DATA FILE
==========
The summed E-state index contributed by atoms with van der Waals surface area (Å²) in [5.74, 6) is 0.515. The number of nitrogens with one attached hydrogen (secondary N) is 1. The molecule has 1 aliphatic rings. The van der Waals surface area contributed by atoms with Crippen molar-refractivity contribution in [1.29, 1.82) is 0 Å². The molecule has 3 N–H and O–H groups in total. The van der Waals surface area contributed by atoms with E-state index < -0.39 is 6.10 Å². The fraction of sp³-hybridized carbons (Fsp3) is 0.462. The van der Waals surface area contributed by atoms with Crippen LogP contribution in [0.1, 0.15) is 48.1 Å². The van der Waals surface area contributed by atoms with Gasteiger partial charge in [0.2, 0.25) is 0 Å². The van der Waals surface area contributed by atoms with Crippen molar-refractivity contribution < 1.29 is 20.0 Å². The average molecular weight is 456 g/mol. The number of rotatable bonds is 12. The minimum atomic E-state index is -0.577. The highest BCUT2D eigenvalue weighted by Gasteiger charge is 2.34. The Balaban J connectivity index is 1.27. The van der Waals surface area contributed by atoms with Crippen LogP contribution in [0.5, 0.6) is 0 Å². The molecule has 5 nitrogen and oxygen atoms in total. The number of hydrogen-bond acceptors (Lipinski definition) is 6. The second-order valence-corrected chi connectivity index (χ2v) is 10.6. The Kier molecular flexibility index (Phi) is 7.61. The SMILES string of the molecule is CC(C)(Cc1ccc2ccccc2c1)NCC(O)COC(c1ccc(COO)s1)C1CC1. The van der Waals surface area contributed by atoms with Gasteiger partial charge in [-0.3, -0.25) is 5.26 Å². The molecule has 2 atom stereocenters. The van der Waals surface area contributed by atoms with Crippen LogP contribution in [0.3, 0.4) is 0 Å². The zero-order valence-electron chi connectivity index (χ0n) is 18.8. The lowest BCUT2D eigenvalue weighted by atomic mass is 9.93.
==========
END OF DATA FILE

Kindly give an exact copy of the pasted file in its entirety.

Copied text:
The summed E-state index contributed by atoms with van der Waals surface area (Å²) in [5.74, 6) is 0.515. The number of nitrogens with one attached hydrogen (secondary N) is 1. The molecule has 1 aliphatic rings. The van der Waals surface area contributed by atoms with Crippen molar-refractivity contribution in [1.29, 1.82) is 0 Å². The molecule has 3 N–H and O–H groups in total. The van der Waals surface area contributed by atoms with E-state index < -0.39 is 6.10 Å². The fraction of sp³-hybridized carbons (Fsp3) is 0.462. The van der Waals surface area contributed by atoms with Crippen LogP contribution in [0.1, 0.15) is 48.1 Å². The van der Waals surface area contributed by atoms with Gasteiger partial charge in [0.2, 0.25) is 0 Å². The van der Waals surface area contributed by atoms with Crippen molar-refractivity contribution < 1.29 is 20.0 Å². The average molecular weight is 456 g/mol. The number of rotatable bonds is 12. The minimum atomic E-state index is -0.577. The highest BCUT2D eigenvalue weighted by Gasteiger charge is 2.34. The Balaban J connectivity index is 1.27. The van der Waals surface area contributed by atoms with Crippen LogP contribution in [0.5, 0.6) is 0 Å². The molecule has 5 nitrogen and oxygen atoms in total. The number of hydrogen-bond acceptors (Lipinski definition) is 6. The second-order valence-corrected chi connectivity index (χ2v) is 10.6. The Kier molecular flexibility index (Phi) is 7.61. The SMILES string of the molecule is CC(C)(Cc1ccc2ccccc2c1)NCC(O)COC(c1ccc(COO)s1)C1CC1. The van der Waals surface area contributed by atoms with Gasteiger partial charge in [-0.3, -0.25) is 5.26 Å². The molecule has 2 atom stereocenters. The van der Waals surface area contributed by atoms with Crippen LogP contribution in [0.3, 0.4) is 0 Å². The zero-order valence-electron chi connectivity index (χ0n) is 18.8. The lowest BCUT2D eigenvalue weighted by atomic mass is 9.93.